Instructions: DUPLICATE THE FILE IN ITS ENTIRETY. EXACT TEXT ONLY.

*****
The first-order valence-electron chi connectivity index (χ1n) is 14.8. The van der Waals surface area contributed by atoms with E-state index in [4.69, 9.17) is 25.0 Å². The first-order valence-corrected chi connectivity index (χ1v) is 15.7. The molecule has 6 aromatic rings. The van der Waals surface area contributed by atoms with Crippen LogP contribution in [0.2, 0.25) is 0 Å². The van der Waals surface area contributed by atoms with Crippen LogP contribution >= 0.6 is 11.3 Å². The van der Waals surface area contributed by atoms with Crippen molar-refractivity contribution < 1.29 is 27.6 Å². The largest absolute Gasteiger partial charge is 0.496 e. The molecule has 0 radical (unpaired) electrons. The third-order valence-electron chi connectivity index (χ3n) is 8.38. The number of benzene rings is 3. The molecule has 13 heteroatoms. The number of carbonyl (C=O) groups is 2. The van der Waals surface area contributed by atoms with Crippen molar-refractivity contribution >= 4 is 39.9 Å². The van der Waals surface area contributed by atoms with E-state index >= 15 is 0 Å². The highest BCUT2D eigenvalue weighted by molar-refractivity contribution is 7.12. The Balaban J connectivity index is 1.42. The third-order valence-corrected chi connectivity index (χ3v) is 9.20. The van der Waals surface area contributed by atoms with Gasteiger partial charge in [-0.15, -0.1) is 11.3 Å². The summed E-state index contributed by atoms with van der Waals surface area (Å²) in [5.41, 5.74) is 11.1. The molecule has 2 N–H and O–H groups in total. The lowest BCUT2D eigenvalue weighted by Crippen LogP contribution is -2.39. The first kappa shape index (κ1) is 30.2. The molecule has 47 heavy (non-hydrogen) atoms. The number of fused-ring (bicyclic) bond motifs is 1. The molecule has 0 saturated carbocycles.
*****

The first-order valence-electron chi connectivity index (χ1n) is 14.8. The van der Waals surface area contributed by atoms with E-state index in [4.69, 9.17) is 25.0 Å². The first-order valence-corrected chi connectivity index (χ1v) is 15.7. The molecule has 6 aromatic rings. The van der Waals surface area contributed by atoms with Crippen LogP contribution in [0.2, 0.25) is 0 Å². The van der Waals surface area contributed by atoms with Crippen LogP contribution >= 0.6 is 11.3 Å². The van der Waals surface area contributed by atoms with Crippen molar-refractivity contribution < 1.29 is 27.6 Å². The largest absolute Gasteiger partial charge is 0.496 e. The molecule has 0 radical (unpaired) electrons. The third-order valence-electron chi connectivity index (χ3n) is 8.38. The number of benzene rings is 3. The molecule has 13 heteroatoms. The number of carbonyl (C=O) groups is 2. The van der Waals surface area contributed by atoms with Crippen molar-refractivity contribution >= 4 is 39.9 Å². The van der Waals surface area contributed by atoms with E-state index >= 15 is 0 Å². The highest BCUT2D eigenvalue weighted by molar-refractivity contribution is 7.12. The Balaban J connectivity index is 1.42. The third-order valence-corrected chi connectivity index (χ3v) is 9.20. The van der Waals surface area contributed by atoms with Gasteiger partial charge in [-0.15, -0.1) is 11.3 Å². The summed E-state index contributed by atoms with van der Waals surface area (Å²) in [5.41, 5.74) is 11.1. The molecule has 2 N–H and O–H groups in total. The lowest BCUT2D eigenvalue weighted by Crippen LogP contribution is -2.39. The first kappa shape index (κ1) is 30.2. The molecule has 47 heavy (non-hydrogen) atoms. The number of fused-ring (bicyclic) bond motifs is 1. The molecule has 0 saturated carbocycles.